Pakistan’s long distance relationship with Afghanistan will never end
Sikandar wasn't ready to move but when his friends asked him when he was going ‘home’ he couldn’t help but consider it
Banaras Khan was eight when he came to Pakistan in 1979, shortly after the Russians arrived in Afghanistan. He was the second eldest son, who crossed the Pak-Afghan border at Mohmand by foot with only his mother. His father had two wives – and he chose to settle down with Banaras’ stepmother in Peshawar.
Banaras and his mother came with nothing to a country completely foreign to them. They took refuge with an old Afghan neighbour who was already residing in a rented home in my neighbourhood. His mother borrowed some money in the hopes of starting their life again. She began to make choli (beans) for her son, like she always did back in Afghanistan. Eventually, Banaras started to sell the choli at the village street and what was once the only thing that connected them to the home they left behind was now their source of income. All the while his older brother, Malik Khan, was busy in the war against the Russians. As gut wrenching as it was to be part of a family that was no longer intact, Malik’s visits every now and then was still a happier alternative to losing him to war altogether.
37 years ago, they would’ve never imagined that stepping into a country completely unknown to them would’ve been the best decision they ever made. The initial hardships and daily struggles of being part of a family that was torn apart by war seem to be a blur in the past. Banaras’ business gave them a new slice of life as it grew bigger than they suspected it would. Banaras is now a famous choli seller in the village while his older brother runs a choli shop in the main market. Both the brothers now find themselves happily married and have sons and daughters of their own. They earn enough to encourage their sons to pursue an education from the local schools and colleges in town – they’ve been able to provide their children with a normal life, one they did not have the privilege of having earlier.
Not once have they had to think about going back to Afghanistan.
Last month, an announcement in town regarding repatriation forced Banaras Khan and his family to think about relocating; most of their relatives have already headed back. The prospect has been heavy not only on their minds, but on their pockets as well. They have had to cut down on their business in fear of the police, who have found an excuse to harass them regularly – demanding refugee cards or bribes in exchange to live on peacefully for a while longer.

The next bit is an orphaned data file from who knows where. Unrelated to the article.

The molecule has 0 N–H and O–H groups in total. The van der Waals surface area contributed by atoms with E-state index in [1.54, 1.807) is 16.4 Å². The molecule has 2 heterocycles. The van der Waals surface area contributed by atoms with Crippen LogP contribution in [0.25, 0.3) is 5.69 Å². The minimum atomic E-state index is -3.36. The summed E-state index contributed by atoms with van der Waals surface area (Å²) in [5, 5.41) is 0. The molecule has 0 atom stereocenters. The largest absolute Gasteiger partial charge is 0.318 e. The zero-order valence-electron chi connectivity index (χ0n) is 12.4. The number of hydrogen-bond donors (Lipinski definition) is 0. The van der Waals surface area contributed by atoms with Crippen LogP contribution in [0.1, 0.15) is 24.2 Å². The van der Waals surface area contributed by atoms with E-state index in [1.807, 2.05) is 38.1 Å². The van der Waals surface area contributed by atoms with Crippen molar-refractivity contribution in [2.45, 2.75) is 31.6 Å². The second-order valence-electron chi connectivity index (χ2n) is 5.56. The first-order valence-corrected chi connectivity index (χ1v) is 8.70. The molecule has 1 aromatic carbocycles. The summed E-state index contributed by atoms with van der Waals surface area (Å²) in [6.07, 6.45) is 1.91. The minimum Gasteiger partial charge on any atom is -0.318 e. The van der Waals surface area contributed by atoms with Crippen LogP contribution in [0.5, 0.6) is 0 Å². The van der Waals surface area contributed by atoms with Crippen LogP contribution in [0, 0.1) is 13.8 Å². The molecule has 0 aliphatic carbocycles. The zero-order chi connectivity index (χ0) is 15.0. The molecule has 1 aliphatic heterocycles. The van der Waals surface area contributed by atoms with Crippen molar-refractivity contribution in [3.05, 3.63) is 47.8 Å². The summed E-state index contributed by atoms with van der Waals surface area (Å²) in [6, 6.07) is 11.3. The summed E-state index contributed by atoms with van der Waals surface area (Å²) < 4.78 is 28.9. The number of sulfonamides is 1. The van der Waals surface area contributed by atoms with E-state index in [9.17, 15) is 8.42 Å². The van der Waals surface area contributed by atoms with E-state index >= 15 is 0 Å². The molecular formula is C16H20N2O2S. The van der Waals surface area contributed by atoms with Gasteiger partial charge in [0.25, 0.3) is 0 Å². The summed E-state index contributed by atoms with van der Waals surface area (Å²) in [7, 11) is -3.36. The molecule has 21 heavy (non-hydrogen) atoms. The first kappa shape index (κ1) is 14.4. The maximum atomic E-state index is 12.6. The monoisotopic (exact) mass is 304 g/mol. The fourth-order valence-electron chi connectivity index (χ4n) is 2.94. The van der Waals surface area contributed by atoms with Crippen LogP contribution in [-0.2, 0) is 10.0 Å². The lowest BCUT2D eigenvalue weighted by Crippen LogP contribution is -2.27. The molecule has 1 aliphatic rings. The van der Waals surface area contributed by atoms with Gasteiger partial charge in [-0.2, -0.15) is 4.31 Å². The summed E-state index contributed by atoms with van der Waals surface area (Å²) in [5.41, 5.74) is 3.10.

Banaras’ son, Sikandar, was not ready to move. He’s studying engineering in Pakistan and he feared that relocating will ask him to compromise and tamper his education. But, when his Pakistani friends kept on asking him when he was heading back ‘home’, he couldn’t help but consider it. He became fed up by all the constant questioning, making him feel as though, all of a sudden, he’s not welcome in this country anymore. These hatter voices upset him and, even though he once strongly opposed the idea, he is now trying to convince his father to go back to Afghanistan.
Not once had Sikandar ever thought about Afghanistan. He has never seen Afghanistan in his life. Even his father insisting that they visit their homeland did not make him change his mind. His response would always declare Pakistan as his homeland; where he was born, where he studies, where he got married and, which now is home to his child.
He’s been raised all his life and breathed in this culture and their frame of mind. He, too, has been taught to dislike India just like any other Pakistani college student. He cheers uncontrollably for Pakistan during a heated India-Pakistan match. He has studied from the same textbooks and agrees with why India has lost Pakistan’s loyalty. He considers India his enemy, just like his other fellow Pakistani students. He bleeds as green on the August 14th as every other Pakistani when the day plays out. He knows the national anthem by heart, he’s been singing it every day, all his life at school assemblies.
And yet, his Pakistani friend had the gall to call him a friend of India.
Sikandar grew up here and expanded his business here. He loves Pakistan more than Afghanistan, yet he is not considered a Pakistani. He revisits history when Pakistanis were divided about supporting the US during the Russian war, and then the US invasion of his native land. Despite everything, he will always support Pakistan over anything; he will love Pakistan even when he goes back to Afghanistan, because no one can make him hate this country, not even all those speeches that are spread across the border.
He knows that grievances can come between two brothers, but nothing can separate them forever. These man-made boundaries can stop us for some time, but they cannot divide us forever because in hard times, we will come together again.